Disney happy ending but rather explore the darker recesses of human nature, along with the results that go with those recesses? If so, you won't want to miss a major surprise from Italian filmmaker Matteo Garrone (shown below), who earlier gave us Gomorrah, Reality, First Love and The Embalmer. Maybe I oughtn't call TALE OF TALES (Il racconto dei racconti) a surprise, since it is every bit as dark -- spirited, imaginative and thrilling -- as the rest of Garrone's oeuvre. But who'd have thought the filmmaker would decide to explore fairy tales?
TrustMovies will be eternally grateful that he did, however, for his addition to the genre proves as good as, and very likely better than just about anything else you can name. As sumptuous and beautiful as a fairy tale demands, the movie also manages to look both "period" and "real" (something that, say, the recent Disney Cinderella, despite being quite lightly enjoyable, never managed). Tale of Tales is consistently eye-popping, and this makes it seems utterly exotic when compared to others in its genre. The movie has everything: terrific stories, amazing beauty, a tricky but genuine morality, and some really great monsters, too. This must be the biggest budget Garrone has yet had to play with and, by god, he makes the most of it. The movie is lavish, all right, yet it never seems wasteful.
Alba Rohrwacher's here!), the movie sports an international cast to die for: Mexico's Salma Hayek (above), France's Vincent Cassel (below, center, with Stacy Martin) and Britain's Toby Jones (two photos below) -- all playing the kind of entitled royalty that hasn't a clue how to care for anyone other than themselves, including, unfortunately, treasured family members.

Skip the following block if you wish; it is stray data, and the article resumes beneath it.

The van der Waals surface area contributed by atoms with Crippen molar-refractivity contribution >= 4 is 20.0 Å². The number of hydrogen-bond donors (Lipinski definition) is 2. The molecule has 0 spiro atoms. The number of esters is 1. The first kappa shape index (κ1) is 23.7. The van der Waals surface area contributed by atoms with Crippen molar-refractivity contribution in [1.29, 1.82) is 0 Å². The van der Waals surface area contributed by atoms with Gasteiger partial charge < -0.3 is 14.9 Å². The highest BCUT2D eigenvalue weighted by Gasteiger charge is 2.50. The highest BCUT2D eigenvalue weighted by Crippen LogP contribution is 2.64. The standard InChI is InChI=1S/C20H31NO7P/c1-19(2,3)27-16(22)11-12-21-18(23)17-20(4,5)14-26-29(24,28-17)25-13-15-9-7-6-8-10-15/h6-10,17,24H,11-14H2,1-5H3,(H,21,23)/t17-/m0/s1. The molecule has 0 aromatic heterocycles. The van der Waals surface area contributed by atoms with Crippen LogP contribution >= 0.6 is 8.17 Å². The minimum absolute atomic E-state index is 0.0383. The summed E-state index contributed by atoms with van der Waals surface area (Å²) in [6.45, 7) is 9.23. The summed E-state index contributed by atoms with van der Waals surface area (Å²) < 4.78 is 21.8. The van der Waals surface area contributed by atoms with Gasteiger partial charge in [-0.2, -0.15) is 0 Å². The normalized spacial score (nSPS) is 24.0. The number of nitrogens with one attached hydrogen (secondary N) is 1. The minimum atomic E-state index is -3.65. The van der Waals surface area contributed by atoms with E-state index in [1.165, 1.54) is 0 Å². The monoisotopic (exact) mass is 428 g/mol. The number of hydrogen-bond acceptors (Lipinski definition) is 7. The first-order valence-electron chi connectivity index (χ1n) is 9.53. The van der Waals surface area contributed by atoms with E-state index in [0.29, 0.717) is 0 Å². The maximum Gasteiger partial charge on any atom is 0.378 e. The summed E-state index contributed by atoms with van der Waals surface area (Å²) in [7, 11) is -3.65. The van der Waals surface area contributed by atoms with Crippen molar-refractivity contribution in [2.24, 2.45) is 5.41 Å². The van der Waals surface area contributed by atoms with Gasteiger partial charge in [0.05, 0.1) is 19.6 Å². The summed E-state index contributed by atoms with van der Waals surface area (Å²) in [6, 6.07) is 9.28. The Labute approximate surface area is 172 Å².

Giambattista Basile, who did for Italian fairy tales what Charles Perrault did for French and the Grimm Brothers for German -- but Basile did it first. And the fact that we are nowhere near as familiar with Basile's tales as we are with the Grimms' or Perrault's makes them seem all the more entrancing and special.
Bebe Cave, above, right) of the king played by Mr. Jones, who, thanks to that flea and her father's selfishness, finds herself wedded to an ogre (Guillaume Delaunay, above, left). Their final scene together is sad, stern and rigorously unsentimental -- something that can be said about all of Garrone's work, it seems to me.
John C. Reilly, below, left, playing the one member of royalty who does the right thing -- and pays for it. There's always a price to be paid, as one character points out early on.)
Sundance Selects/IFC Films and running 133 minutes, the movie opens this Friday, April 22, in New York City at the IFC Center and the Lincoln Plaza Cinema and on Friday, April 29, in the Los Angeles area at Laemmle's Monica Film Center. Elsewhere? Sure hope so. A film this spectacular and special deserves to be seen on the big screen. But if you don't live near any major cultural capital, be assured that Tale of Tales will appear on VOD simultaneously with its theatrical release.